Evaluating Scheme Expressions


 Pearl Underwood
 1 years ago
 Views:
Transcription
1 Evaluating Scheme Expressions How Scheme evaluates the expressions? (procedure arg 1... arg n ) Find the value of procedure Find the value of arg 1 Find the value of arg n Apply the value of procedure to the values of arg 1... arg n LISP 1
2 Evaluating Scheme Expressions Example The simple procedure application (+ 3 4) The value of + is the addition procedure The value of 3 is the number 3 The value of 4 is the number 4 Applying the procedure + to 3 and 4 yields 7 The value is the object 7 LISP 2
3 Evaluating Scheme Expressions Example Find the value of the nested expression (* (+ 3 4) 2) The value of * is the multiplication procedure The value of (+ 3 4) is the number 7 The value of 2 is the number 2 Multiplying 7 by 2 we get 14, so answer is 14 LISP 3
4 Evaluating Scheme Expressions This rule works for procedure applications but not for quote expressions Subexpressions of a procedure are evaluated The evaluation of a quote expression is more similar to the evaluation of constant objects The value of a quote expression of the form (quote object) is simply object LISP 4
5 Evaluating Scheme Expressions A Scheme evaluator is free to evaluate the expressions in any order left to right right to left or any other sequential order Subexpressions may be evaluated in different orders for different applications even in the same implementation LISP 5
6 Evaluating Scheme Expressions Example. Determine the value of ((car (list +  * /)) 2 3) Here, procedure is (car (list +  * /)) The value of (car (list +  * /)) is the addition procedure Just as if procedure were simply the variable + LISP 6
7 Variables and Let Expressions Suppose: expr is a Scheme expression that contains a variable var var has the value val when we evaluate expr let a syntactic form let includes a list of variableexpression pairs, along with a sequence of expressions referred to as the body of the let LISP 7
8 Variables and Let Expressions General form of a let expression is (let ((var val)...)exp 1 exp 2...) Variables are bound to the values by the let We refer to variables bound by let as letbound variables A let expression is often used to simplify an expression that would contain two identical subexpressions LISP 8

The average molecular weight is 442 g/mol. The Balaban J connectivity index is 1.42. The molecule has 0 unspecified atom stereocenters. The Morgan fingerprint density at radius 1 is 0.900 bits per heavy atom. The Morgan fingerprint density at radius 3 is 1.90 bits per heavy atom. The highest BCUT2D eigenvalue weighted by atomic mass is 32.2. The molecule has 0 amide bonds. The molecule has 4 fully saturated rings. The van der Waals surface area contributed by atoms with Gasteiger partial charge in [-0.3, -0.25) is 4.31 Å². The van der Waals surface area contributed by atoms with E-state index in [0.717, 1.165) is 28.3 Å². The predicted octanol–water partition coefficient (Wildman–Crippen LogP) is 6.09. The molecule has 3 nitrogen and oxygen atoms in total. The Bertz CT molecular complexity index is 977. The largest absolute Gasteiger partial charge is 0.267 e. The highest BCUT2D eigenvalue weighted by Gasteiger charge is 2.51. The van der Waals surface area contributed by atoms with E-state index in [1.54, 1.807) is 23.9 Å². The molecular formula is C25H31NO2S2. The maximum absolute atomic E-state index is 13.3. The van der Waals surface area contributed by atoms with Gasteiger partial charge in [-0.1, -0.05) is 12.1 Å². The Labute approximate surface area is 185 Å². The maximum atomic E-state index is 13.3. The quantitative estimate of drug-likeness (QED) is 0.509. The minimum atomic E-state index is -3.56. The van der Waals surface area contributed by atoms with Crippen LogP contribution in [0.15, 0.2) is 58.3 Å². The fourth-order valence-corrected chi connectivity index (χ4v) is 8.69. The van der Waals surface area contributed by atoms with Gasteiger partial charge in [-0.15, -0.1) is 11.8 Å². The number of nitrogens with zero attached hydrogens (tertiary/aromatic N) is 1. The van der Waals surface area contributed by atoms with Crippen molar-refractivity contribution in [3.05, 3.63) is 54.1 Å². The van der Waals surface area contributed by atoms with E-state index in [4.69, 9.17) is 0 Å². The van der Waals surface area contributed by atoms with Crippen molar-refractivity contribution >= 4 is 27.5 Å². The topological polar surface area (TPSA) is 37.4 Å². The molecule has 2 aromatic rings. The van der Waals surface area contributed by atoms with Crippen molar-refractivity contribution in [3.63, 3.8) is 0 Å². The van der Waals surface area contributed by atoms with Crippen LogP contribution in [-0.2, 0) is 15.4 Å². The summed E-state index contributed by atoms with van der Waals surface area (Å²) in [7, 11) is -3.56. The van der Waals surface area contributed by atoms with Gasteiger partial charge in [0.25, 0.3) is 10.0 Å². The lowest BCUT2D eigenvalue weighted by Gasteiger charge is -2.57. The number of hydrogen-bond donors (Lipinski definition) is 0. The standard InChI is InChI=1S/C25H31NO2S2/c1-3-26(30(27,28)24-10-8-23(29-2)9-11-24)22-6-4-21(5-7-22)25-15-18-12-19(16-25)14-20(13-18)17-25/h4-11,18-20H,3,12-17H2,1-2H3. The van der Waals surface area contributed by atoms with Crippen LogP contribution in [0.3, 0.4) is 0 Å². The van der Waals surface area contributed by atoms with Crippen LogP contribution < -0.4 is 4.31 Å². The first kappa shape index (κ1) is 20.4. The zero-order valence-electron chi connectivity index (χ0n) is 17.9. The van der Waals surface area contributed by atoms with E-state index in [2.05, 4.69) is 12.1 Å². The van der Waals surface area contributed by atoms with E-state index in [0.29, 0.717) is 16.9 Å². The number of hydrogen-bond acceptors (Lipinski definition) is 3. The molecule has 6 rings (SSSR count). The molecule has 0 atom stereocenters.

9 Variables and Let Expressions A value of the common subexpression is computed only once (+ (* 4 4) (* 4 4)) 32 (let ((a (* 4 4))) (+ a a)) 32 LISP 9
10 Variables and Let Expressions Example of using Scheme's let syntactic form (let ((x 2)) (+ x 3)) 5 (let ((y 3)) (+ 2 y)) 5 (let ((x 2) (y 3)) (+ x y)) 5 LISP 10
11 Variables and Let Expressions Example. What is the results? (let ((list1 '(a b c)) (list2 '(d e f))) (cons (cons (car list1) (car list2)) (cons (car (cdr list1)) (car (cdr list2)))) ((a. d) b. e) LISP 11
12 Variables and Let Expressions Example of using Scheme's let syntactic form (let ((f +)) (f 2 3)) 5 (let ((f +) (x 2)) (f x 3)) 5 (let ((f +) (x 2) (y 3)) (f x y)) 5 LISP 12
13 Variables and Let Expressions The variables bound by let are visible only within the body of the let For example: (let ((+ *)) (+ 2 3)) (+ 2 3) 6 5 LISP 13
14 Variables and Let Expressions Nested let expressions (let ((a 4) (b 3)) (let ((asquared (* a a)) (bsquared (* b b))) (+ asquared bsquared))) 25 When nested let expressions bind the same variable, only the binding created by the inner let is visible within its body LISP 14
15 Variables and Let Expressions Example. What is the value of (+ x 1)? What about (+ x x)? (let ((x 1)) (let ((x (+ x 1))) (+ x x))) 4 LISP 15
16 Variables and Let Expressions The inner binding for x is said to shadow the outer binding A letbound variable is visible everywhere within the body of its let expression except where it is shadowed The region where a variable binding is visible is called its scope LISP 16